Symposium Spotlights the Power and Beauty of Humanae Vitae
“We have many points of light in the Church today and I certainly consider Benedictine College to be one,” said Archbishop Salvatore Cordileone. The San Francisco prelate was a keynote speaker at the 7th Annual Symposium for the New Evangelization at Benedictine College.
More than 300 participants heard from speakers who came from 24 different academic institutions, eight professional organizations, and seven diocesan offices at the event March 23-24.
Sponsored by the college’s Gregorian Institute, the event focused on the theme “Humanae Vitae 50 Years Later: A Call to Self-Gift.”
“The Symposium is a premier event demonstrating Benedictine’s integration of community, faith, and scholarship,” said President Stephen D. Minnis, who attended the conference throughout. “I like how Father Simon Baker put it in his opening prayer: ‘Truth — nothing less will satisfy and nothing else will make saints.’”
Scholar and author Dr. Janet Smith was the first night’s keynote speaker. Her scholarship has been cited by many Catholics as pivotal in their own acceptance of the Church’s teaching in 1968’s “Human Life: On the Regulation of Human Birth,” by Blessed Paul VI.
“The purpose of having children is to raise up souls to be with God for eternity,” she said, adding: “It’s not the job of parents to raise their children to adulthood; the purpose of children is to make adults out of their parents.”
The next morning’s keynote speaker was Brad Wilcox of the University of Virginia.
“Our country is devolving into a separate and unequal family regime for the highly educated and affluent and not the working class,” said Wilcox. “The Church’s teaching is integral to protecting the integrity of the family — especially for the least among us; for the poor and working class.”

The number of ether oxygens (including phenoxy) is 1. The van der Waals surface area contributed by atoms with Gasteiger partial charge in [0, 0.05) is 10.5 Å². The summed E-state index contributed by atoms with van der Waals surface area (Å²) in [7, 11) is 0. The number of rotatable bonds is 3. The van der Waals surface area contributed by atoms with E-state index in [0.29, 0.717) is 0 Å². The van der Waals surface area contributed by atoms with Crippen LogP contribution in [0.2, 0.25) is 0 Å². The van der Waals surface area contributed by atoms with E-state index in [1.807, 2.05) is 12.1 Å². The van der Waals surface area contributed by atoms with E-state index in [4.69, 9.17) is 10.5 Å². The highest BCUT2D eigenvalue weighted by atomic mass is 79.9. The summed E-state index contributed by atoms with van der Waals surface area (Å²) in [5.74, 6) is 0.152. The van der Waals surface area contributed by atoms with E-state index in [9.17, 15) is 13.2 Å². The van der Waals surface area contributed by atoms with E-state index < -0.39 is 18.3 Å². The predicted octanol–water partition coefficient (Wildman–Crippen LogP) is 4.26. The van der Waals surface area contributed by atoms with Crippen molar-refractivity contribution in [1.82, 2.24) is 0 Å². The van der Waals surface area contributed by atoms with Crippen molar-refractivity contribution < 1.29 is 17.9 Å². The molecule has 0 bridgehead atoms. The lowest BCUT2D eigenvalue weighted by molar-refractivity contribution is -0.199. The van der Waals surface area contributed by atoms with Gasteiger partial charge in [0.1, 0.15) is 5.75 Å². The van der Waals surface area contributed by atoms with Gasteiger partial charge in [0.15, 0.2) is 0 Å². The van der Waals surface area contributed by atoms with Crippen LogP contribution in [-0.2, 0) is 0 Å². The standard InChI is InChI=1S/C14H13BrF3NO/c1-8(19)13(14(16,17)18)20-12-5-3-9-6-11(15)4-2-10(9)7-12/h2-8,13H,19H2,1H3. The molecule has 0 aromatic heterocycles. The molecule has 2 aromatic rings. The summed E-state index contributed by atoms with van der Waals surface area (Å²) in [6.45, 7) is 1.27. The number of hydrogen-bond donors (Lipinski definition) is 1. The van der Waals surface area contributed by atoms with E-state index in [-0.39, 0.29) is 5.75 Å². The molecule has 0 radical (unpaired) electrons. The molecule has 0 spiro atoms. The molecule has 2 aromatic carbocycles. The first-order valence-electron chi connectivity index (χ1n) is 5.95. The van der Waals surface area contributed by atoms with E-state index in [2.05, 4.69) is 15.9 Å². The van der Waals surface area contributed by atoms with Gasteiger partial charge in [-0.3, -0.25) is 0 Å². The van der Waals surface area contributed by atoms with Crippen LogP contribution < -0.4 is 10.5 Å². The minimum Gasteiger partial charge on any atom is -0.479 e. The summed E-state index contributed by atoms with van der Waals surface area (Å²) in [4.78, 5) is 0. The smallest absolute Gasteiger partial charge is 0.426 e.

“Cohabition is very tempting to parents — but undesirable to kids,” said Wilcox.
Jennifer Roback Morse echoed his remarks in her keynote talk. “The number one lie of the sexual revolution is that kids are resilient,” she said.
The topic of Humanae Vitae allowed a broad range in the discussion. Archbishop Cordileone, in his keynote talk, spoke about differences in the sexes.
“We cannot think of a generic human body, but only of a male body or a female body,” said Archbishop Salvatore Cordileone “Society must acknowledge and affirm how women are different from men in order for women to be truly equal to men.”
Conference organizer, Benedictine College professor Dr. Matthew Muller, said he appreciated one aspect of the yearly symposium: Speakers come from both academia and service fields.
For instance, this year’s Symposium featured Dr. Therese Bauer, nurse practitioner Teresa Kenney, and Dr. Angelique Pritchett, who serve patients who use Natural Family Planning methods.
Symposium speaker Dr. Patrick Herrick, M.D., said that such services thrive near Benedictine College.
“We are so blessed to have Archbishop Naumann,” Dr. Herrick said. “He makes things happen.” Archbishop Naumann attended part of the Symposium and celebrated Mass for attendees.
Other notable speakers included Fr. Nicanor Austriaco, a Theology and Biology professor at Providence College who spoke about human gene editing, and Dr. Alexander Pruss of Baylor who discussed marriage.
“With the Symposium this year, we hoped to show the truth and vitality of the teachings of Humanae Vitae,” said Muller. “I think we accomplished this in the quality of the presentations and the joyful community that gathered, which included young and old, lay people, religious, and clergy.”